-- Texas officials are working to understand why more women across the state have been dying either during pregnancy or shortly after. A study published this month has found that maternal mortality rates doubled in Texas between 2011 and 2012 compared to the years before and a new state task force is attempting to understand why the increase occurred.
Dr. Daniel Grossman, Professor at Department of Obstetrics, Gynecology and Reproductive Sciences at University of California San Francisco and Investigator at the Texas Policy Evaluation Project, said the findings gave him pause.
"Some of the increase in recent years may be related to better reporting...[and] changes in the way they catch this on death certificates," he explained. But "it does seem like this is a real increase -- and it's really very concerning."
Researchers at the Population research Center in Maryland uncovered the significant finding about Texas while they were analyzing maternal deaths in the U.S. between 2000 and 2014, according to the study published in the September issue of Obstetrics and Gynecology.
In Texas, the rate of maternal mortality doubled to 18.6 deaths per 100,000 live births, between 2009 and 2010, to approximately 36 deaths per 100,000 births between 2011 and 2012, according to the study.
The researchers did not find a specific cause for the sudden uptick in deaths, but called for more study to be done both in Texas and nationwide, so that researchers can better understand maternal health.
A state sponsored task force, the Maternal Mortality and Morbidity Task Force (MMMTF), reported in July 2016 that cardiac events and elevated blood pressure complications were first and third causes of death. Death related to drug overdose emerged as the second leading cause of maternal death between 2011 and 2012.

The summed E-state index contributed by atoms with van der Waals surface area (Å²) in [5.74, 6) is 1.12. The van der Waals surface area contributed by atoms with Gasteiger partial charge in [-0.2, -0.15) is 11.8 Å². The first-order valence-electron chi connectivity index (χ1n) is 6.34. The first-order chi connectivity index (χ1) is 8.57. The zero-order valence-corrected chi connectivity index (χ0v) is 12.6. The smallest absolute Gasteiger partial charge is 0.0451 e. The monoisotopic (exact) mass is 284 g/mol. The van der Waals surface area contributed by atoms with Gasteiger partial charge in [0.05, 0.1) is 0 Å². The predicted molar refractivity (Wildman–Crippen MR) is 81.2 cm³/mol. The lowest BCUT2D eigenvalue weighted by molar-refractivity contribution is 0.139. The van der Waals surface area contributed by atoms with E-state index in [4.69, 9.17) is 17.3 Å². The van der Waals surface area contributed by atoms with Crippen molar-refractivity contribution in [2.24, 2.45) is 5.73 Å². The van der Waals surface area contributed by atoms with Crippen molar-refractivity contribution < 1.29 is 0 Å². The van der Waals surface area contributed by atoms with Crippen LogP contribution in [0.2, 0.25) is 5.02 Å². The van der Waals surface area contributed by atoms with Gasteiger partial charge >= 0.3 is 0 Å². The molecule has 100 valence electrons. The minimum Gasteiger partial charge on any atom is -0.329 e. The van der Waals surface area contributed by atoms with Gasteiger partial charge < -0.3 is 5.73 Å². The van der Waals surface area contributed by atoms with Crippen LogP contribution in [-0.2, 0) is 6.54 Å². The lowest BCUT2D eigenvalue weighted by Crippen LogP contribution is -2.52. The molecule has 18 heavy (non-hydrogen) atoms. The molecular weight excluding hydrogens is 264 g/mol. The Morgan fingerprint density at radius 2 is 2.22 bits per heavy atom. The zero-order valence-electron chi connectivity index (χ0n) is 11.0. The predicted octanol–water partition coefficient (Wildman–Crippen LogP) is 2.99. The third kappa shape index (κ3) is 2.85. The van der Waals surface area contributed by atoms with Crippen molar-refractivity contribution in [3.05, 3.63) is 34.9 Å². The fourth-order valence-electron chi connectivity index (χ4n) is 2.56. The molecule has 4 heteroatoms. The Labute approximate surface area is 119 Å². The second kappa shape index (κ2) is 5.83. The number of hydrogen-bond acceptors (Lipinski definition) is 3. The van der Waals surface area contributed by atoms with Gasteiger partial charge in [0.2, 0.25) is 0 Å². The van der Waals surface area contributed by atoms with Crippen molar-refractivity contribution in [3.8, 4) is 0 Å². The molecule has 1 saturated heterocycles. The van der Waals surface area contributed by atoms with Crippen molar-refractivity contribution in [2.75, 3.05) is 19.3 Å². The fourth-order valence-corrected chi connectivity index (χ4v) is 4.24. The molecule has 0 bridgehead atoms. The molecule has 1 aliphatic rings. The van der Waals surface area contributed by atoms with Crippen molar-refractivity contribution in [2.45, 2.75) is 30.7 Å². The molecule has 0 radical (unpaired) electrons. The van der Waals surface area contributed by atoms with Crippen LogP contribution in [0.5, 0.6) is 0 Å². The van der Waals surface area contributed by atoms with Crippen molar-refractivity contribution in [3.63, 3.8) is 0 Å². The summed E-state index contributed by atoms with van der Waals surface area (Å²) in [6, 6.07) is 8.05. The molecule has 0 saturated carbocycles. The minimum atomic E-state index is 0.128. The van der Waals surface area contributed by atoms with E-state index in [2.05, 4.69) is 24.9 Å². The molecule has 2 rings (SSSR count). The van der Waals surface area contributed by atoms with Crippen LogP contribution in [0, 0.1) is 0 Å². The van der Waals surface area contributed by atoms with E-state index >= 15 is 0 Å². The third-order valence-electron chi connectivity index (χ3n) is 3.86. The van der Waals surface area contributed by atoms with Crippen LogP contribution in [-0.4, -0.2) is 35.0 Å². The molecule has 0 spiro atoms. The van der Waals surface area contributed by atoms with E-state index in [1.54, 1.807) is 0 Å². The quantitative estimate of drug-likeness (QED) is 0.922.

Black women have had the largest risk for maternal death, according to the study – accounting for nearly 30 percent of pregnancy-related deaths in that year.
Based on these findings, and the known problem of collecting proper data nationally, the MMMTF recommended programs for awareness of health disparities and improving health access.
They also note that "mental and behavioral health issues, lack of continuity in access to services, and geographic, racial and ethnic health disparities" likely affected these maternal death rates.
The state senate created the multidisciplinary task force in 2013 to address the problem. State-appointed physicians, nurses, researchers, and community advocates studied and reviewed cases, trends and provided recommendations.
They found that 189 women in Texas died from pregnancy related complications between 2011 and 2012.
Grossman said it’s vital that more study is done in Texas to look at both pregnant women’s access to health care during pregnancy and if the nationwide opioid crisis could have affected the increase in mortality rates.
"Whether part of the spike might be related to epidemic of opiate use that might be somehow concentrated, that merits further examination," he told ABC News today. "The other aspect of this that is concerning is the increase started around the same time that women's health services were really being systematically dismantled."
Grossman pointed out that, starting in about 2011, funding for family planning services as well as for Planned Parenthood was diminished in Texas.
"It's definitely something that needs to be explored in more depth," Grossman said of the increasing maternal mortality rate.
In the study published in the Obstetrics and Gynecology, researchers said the research and reporting on maternal mortality needs to be improved. Researchers said it is an "international embarrassment" that the United States has been unable to provide national maternal mortality data since 2007.